Insurance Europe has published its response to a consultation conducted by the European Supervisory Authorities (ESAs) on a single template for product disclosures under the Taxonomy Regulation.
The Taxonomy Regulation empowers the ESAs to develop additional disclosure obligations for sustainable products that invest in Taxonomy eligible activities. To do so, the ESAs will amend the regulatory technical standards (RTS) of the Sustainable Finance Disclosure Regulation (SFDR) to create a single template for sustainability disclosures. This is welcome, as it will achieve consistency between SFDR and the Taxonomy Regulation, while making regulatory requirements more efficient.
However, in order to achieve the Taxonomy’s objectives, some areas require urgent attention:
- Insufficient availability and reliability of ESG data, especially taxonomy-related information – Such information is limited at this stage. Insurers should therefore be allowed to comply using reasonable best efforts, so that they are not exposed to unnecessary liability risks. They should also not be forced to rely on expensive third-party data providers in order to comply with the proposed obligations.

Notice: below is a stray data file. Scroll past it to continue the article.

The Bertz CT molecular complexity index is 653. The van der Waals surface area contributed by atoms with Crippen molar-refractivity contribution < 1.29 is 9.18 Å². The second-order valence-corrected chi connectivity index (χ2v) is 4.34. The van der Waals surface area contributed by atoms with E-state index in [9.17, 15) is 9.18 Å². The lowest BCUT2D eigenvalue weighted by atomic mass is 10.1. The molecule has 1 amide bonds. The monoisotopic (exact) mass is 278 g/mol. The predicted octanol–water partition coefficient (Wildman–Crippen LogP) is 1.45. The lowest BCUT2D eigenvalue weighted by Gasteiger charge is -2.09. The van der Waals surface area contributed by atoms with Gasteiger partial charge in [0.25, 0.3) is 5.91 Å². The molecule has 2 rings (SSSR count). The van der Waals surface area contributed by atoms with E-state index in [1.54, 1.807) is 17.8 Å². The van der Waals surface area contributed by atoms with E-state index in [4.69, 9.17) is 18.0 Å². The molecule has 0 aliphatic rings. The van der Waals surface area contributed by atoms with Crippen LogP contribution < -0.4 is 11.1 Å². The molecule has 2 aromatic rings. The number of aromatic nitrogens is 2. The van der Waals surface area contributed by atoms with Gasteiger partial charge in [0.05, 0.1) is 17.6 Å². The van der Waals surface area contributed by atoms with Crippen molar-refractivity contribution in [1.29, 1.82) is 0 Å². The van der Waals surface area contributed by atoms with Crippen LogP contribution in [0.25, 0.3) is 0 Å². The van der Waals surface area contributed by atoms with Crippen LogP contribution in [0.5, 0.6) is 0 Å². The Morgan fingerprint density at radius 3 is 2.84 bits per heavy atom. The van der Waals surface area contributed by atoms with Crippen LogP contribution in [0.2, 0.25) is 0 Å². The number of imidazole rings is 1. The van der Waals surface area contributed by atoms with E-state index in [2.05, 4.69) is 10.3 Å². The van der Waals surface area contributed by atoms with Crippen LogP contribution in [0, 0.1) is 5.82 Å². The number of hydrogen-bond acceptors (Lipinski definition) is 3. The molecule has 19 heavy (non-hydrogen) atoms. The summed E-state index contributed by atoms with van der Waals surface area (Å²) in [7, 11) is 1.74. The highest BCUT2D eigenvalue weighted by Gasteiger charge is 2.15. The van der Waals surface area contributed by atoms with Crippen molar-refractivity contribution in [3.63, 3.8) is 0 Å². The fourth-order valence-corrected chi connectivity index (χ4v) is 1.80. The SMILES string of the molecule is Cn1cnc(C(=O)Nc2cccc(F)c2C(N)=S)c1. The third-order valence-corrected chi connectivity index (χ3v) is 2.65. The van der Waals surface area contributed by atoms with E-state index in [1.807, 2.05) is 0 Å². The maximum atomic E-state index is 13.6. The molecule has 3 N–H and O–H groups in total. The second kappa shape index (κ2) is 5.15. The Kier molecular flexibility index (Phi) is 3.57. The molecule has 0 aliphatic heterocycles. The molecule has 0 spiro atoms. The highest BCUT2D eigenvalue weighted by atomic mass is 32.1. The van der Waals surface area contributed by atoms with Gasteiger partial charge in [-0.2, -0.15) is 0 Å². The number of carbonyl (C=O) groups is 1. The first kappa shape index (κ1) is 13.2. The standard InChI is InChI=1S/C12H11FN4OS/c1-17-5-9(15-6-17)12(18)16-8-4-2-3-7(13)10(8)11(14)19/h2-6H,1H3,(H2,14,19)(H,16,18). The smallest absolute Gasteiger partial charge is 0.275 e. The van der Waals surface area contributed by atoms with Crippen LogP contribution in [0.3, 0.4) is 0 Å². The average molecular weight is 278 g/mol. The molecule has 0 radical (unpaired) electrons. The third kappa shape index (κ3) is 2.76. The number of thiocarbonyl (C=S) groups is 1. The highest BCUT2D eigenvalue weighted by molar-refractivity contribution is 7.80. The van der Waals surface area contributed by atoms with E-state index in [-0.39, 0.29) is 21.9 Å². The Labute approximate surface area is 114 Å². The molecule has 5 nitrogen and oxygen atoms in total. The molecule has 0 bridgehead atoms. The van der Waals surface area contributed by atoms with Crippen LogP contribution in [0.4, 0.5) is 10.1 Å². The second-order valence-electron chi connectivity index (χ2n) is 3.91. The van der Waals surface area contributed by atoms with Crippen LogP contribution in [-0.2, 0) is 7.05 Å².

- Consistency with other taxonomy-related work – This is necessary, both in terms of content and timing, so that insurers can implement the RTS smoothly.
- The challenging implementation timeline – The final single template is expected to be published in the Official Journal very late in 2021, shortly before the actual proposed application date of 1 January 2022.
- The draft ESG product templates are already overly complex and long – With the addition of taxonomy-related information, the final templates risk being too detailed, overly complex and long for customers. Therefore, the new changes related to the Taxonomy Regulation should only introduce essential changes to the SFDR RTS.
- The limited consumer testing of the disclosure templates – Testing was only performed in two countries, which is not representative of the variety of EU markets and consumers.
Efforts are therefore still needed by the ESAs and the EC to address these issues.